Reviews: The Old Buzzard Had It Coming
Poisoned Pen Press
Large Print Trade pbk, ISBN: 1-59058-183-0, $22.95 US, $29.95 CAN, 385pp
Trade Paperback, ISBN: 1-50958-311-6, $14.95 US, $19.95 CAN, 228pp
“As an Okie farm boy of the dust bowl depression days, I can testify that Donis Casey sounds like she’s been there and done that. She gives us a tale full of wit, humor, sorrow and, more important, the truth. Her Alafair Tucker deserves to stand beside Ma Joad in Literature’s gallery of heroic ladies.” -Tony Hillerman-
“Donis Casey’s debut mystery is as vivid and unforgettable as a crimson Oklahoma sunset. The Old Buzzard Had It Coming is a book to savor, lyrical, authentic, and heartwarming. -Carolyn Hart-
Occasionally a book comes along that is so unusual, so unique, so downright warm and homey, that the reader falls in love with the characters, the setting, the plot, the language; in short, everything about the story is so lieable that the reader can’t stop turning the pages. The Old Buzzard Had It Coming is that kind of book …This is a delightful book whether you read it as a Western or as a mystery. August 2006 issue of Roundup Magazine
Mystery readers everywhere, rejoice! This first of the Alafair Tucker mysteries introduces an engaging new heroine to treasure. Set during the cold winter of 1912 on the Oklahoma frontier, Alafair Tucker is a farm wife and mother of nine. She determines to discover the murderer of an abusinve neighbor, even when the clues point to his eldest son, who Alafair’s daughter Phoebe loves and who is hiding in one of the family’s outbuildings.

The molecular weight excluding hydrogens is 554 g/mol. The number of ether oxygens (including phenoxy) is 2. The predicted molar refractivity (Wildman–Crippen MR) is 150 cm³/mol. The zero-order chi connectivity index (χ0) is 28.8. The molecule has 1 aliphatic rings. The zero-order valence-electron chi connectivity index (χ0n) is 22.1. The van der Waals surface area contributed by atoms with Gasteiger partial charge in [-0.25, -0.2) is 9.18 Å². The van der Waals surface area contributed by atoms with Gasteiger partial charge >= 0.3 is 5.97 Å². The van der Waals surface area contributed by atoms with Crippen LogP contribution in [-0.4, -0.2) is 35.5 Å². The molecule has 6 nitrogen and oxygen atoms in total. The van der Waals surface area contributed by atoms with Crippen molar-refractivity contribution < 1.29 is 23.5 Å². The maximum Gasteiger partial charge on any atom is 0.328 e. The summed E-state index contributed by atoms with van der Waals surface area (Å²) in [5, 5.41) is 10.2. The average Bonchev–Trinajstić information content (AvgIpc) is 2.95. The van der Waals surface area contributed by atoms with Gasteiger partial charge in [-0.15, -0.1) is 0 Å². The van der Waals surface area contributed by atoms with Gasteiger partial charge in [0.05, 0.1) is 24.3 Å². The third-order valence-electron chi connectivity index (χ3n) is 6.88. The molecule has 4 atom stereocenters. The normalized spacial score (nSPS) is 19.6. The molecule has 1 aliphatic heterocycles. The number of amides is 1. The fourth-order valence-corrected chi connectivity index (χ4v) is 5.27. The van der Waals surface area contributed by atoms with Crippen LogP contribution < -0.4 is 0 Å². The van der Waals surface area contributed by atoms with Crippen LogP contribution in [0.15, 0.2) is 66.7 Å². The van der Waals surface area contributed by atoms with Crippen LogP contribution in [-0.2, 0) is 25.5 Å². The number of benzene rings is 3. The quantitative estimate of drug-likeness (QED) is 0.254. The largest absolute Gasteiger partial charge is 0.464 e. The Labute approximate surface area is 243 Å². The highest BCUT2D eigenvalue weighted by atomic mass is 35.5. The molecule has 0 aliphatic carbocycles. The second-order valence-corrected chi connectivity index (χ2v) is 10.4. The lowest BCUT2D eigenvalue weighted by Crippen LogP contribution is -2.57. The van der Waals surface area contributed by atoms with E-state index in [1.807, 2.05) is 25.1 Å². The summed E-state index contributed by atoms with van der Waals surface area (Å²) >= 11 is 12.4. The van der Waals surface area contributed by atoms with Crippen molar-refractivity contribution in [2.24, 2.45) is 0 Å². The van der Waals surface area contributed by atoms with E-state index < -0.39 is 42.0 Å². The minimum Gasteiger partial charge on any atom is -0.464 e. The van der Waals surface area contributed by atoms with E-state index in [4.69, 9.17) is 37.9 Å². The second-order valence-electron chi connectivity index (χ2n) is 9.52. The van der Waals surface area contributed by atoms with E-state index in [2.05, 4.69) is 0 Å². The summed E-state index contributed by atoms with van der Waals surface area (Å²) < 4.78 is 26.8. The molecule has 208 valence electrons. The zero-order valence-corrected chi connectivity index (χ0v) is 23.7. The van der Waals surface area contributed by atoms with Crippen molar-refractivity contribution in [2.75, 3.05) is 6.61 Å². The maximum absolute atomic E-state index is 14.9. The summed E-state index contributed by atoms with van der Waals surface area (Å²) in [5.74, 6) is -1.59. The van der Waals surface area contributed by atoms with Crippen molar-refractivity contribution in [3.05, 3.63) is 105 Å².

…Casey’s novel brims with wit, humor and the occasional devastating sorrow. Alafair and Shaw and their wholesome brood stand in sharp contrast to the murdered man and his family. Their children run through houshold duties as if sired by the Gold shoe Bunny so their mom can work her inverstigation around the authorities and the expectations that she’ll stay within her female sphere. She works those expectations to her own advantage. Alafair is naturally curious, wise, and a bit too courageious for her own good now and then, when she’s also lucky. If the wholesome meter gets to tipping, a welcome touch of magical realizsm saves the novel from sentimentality. A deep pleasure to read, and a few of Alafair’s recipes are included! I can’t wait for the next adventure of this original new sleuth. Highly recommended. – Eileen Charbonneau for the Historical Novel Society
This delightful first novel … is one of the reasons it is so exciting to check out new writers. Every now and then you find a gem such as “Buzzard”… All of the characters are well-drawn, and even the minor ones have personality … Along the way, we learn a lot about life in rural Oklahoma. Who knew I’d find the details of washday so fascinating? It is, in fact, the details of “Buzzard” that make it stand out. The conversations between Alafair and her husband, Shaw, are both rooted in their time and perfectly plausible to any parents of adolescents. The book works on several levels. There’s a credible murder mystery, a well-constructed background filled with intriguing details and great characters who stay in the mind after the book is closed. I look forward to Alafair Tucker’s return. – Roberta Alexander for the West County Times, Contra Costa, CA